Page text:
Posted: 07.11.2014 | by AMRA
Previous studies have shown that expectant mothers’ anxiety and stress can adversely affect their children’s brain development. If this is so, is it possible that expectant mothers’ levels of mindfulness can have a positive, protective effect on their children’s brain development?
van den Heuvel et al. [Social Cognitive and Affective Neuroscience] tested this possibility by assessing mindfulness (using a short form of the Freiburg Mindfulness Inventory) and anxiety (using a symptom checklist) in 78 expectant mothers during the second trimester of pregnancy. Nine months after their infants were born, the research team assessed the infants’ auditory processing by measuring their brain’s electrical responsiveness to sounds, or “auditory evoked event related potentials” (ERPs) using an electroencephalogram (EEG) to measure this responsiveness.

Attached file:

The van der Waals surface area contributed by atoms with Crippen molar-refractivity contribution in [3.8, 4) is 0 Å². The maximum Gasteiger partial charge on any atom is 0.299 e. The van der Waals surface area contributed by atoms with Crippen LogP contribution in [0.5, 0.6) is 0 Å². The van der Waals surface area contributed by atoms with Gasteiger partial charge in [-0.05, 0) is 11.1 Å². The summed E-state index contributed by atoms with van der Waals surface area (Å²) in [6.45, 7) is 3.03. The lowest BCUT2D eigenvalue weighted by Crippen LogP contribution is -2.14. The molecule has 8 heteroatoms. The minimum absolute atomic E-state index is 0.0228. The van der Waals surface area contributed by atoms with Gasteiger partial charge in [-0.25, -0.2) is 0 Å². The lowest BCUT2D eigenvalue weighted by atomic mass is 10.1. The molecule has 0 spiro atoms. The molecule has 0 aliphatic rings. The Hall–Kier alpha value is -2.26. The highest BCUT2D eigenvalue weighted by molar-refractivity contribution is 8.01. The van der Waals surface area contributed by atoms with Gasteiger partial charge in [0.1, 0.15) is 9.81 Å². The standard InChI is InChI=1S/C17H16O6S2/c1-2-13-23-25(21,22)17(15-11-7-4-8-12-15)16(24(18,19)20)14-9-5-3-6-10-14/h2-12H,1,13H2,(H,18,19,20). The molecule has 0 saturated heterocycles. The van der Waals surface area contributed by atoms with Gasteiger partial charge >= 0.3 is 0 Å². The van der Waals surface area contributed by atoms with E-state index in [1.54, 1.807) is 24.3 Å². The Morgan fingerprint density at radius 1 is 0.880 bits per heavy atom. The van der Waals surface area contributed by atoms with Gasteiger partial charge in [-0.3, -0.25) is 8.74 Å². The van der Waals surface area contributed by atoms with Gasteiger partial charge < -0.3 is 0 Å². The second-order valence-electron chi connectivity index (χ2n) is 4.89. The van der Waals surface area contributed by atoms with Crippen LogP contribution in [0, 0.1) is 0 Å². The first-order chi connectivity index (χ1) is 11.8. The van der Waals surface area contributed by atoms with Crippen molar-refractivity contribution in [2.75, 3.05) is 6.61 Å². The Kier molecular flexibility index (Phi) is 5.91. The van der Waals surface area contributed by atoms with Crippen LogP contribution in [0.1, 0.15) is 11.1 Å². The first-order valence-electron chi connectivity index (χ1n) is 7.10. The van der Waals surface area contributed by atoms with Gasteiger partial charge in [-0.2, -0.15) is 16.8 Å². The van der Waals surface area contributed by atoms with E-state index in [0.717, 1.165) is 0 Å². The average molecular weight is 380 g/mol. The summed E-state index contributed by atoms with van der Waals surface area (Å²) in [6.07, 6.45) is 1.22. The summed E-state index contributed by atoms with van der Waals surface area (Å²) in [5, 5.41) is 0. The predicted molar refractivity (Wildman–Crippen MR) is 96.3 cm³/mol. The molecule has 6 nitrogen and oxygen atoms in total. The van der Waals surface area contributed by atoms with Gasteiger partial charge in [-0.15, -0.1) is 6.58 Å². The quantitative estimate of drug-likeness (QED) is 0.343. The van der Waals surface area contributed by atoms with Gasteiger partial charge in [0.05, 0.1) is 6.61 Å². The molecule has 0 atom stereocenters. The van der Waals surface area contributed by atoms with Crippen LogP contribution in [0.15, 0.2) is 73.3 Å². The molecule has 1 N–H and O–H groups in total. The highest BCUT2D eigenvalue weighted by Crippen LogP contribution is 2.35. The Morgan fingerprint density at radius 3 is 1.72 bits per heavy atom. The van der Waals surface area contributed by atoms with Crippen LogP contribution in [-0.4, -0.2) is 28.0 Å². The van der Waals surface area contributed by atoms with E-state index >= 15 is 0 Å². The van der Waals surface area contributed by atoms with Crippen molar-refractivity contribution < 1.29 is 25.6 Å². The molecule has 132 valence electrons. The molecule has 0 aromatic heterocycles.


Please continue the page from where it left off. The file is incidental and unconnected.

The infants were presented with series of sounds: a frequently presented tone with a base frequency of 500 vibrations per second interspersed with less frequently presented sounds such as the sound of a door slamming or a dog barking. The researchers analyzed two waveform components of the infants’ brain responses to sounds: a “P150” component (an electrically positive component of an EEG wave occurring at approximately 150 milliseconds after the presentation of a sound) reflecting selective attention to a particular stimulus together with suppression of attention to other stimuli, and an “N250” component (an electrically negative component of an EEG wave occurring at approximately 250 milliseconds after the presentation of a sound) tied to turning one’s attention to a novel stimulus.
Mothers’ mindfulness during pregnancy was associated with significantly larger infant P150 wave amplitudes and significantly smaller infant N250 wave amplitudes. Maternal anxiety during pregnancy was associated with significantly larger infant N250 wave amplitudes. […]